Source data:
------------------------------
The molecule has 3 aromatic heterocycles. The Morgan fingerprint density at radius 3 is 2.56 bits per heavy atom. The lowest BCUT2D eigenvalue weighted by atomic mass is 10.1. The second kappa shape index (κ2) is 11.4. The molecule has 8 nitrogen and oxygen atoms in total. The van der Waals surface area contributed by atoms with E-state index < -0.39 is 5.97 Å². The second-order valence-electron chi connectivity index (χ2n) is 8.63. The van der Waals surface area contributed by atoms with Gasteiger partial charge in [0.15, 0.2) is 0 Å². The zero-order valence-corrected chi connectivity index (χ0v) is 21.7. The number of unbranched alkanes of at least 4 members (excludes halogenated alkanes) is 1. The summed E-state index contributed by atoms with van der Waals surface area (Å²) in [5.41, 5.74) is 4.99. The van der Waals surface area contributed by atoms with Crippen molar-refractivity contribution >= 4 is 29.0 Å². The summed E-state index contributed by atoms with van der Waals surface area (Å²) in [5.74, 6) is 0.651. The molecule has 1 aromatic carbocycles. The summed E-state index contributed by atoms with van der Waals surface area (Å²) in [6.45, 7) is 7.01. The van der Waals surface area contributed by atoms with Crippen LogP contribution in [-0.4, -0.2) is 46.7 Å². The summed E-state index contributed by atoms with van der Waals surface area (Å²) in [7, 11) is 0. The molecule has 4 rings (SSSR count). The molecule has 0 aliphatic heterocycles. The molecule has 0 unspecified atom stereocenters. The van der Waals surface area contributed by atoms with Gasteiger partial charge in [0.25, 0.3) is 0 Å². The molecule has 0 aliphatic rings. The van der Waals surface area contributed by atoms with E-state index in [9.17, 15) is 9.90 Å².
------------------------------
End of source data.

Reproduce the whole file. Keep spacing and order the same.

The molecule has 3 aromatic heterocycles. The Morgan fingerprint density at radius 3 is 2.56 bits per heavy atom. The lowest BCUT2D eigenvalue weighted by atomic mass is 10.1. The second kappa shape index (κ2) is 11.4. The molecule has 8 nitrogen and oxygen atoms in total. The van der Waals surface area contributed by atoms with E-state index < -0.39 is 5.97 Å². The second-order valence-electron chi connectivity index (χ2n) is 8.63. The van der Waals surface area contributed by atoms with Gasteiger partial charge in [0.15, 0.2) is 0 Å². The zero-order valence-corrected chi connectivity index (χ0v) is 21.7. The number of unbranched alkanes of at least 4 members (excludes halogenated alkanes) is 1. The summed E-state index contributed by atoms with van der Waals surface area (Å²) in [5.41, 5.74) is 4.99. The van der Waals surface area contributed by atoms with Crippen molar-refractivity contribution >= 4 is 29.0 Å². The summed E-state index contributed by atoms with van der Waals surface area (Å²) in [5.74, 6) is 0.651. The molecule has 1 aromatic carbocycles. The summed E-state index contributed by atoms with van der Waals surface area (Å²) in [6.45, 7) is 7.01. The van der Waals surface area contributed by atoms with Crippen LogP contribution in [-0.4, -0.2) is 46.7 Å². The summed E-state index contributed by atoms with van der Waals surface area (Å²) in [7, 11) is 0. The molecule has 4 rings (SSSR count). The molecule has 0 aliphatic heterocycles. The molecule has 0 unspecified atom stereocenters. The van der Waals surface area contributed by atoms with Gasteiger partial charge in [0.25, 0.3) is 0 Å². The molecule has 0 aliphatic rings. The van der Waals surface area contributed by atoms with E-state index in [9.17, 15) is 9.90 Å².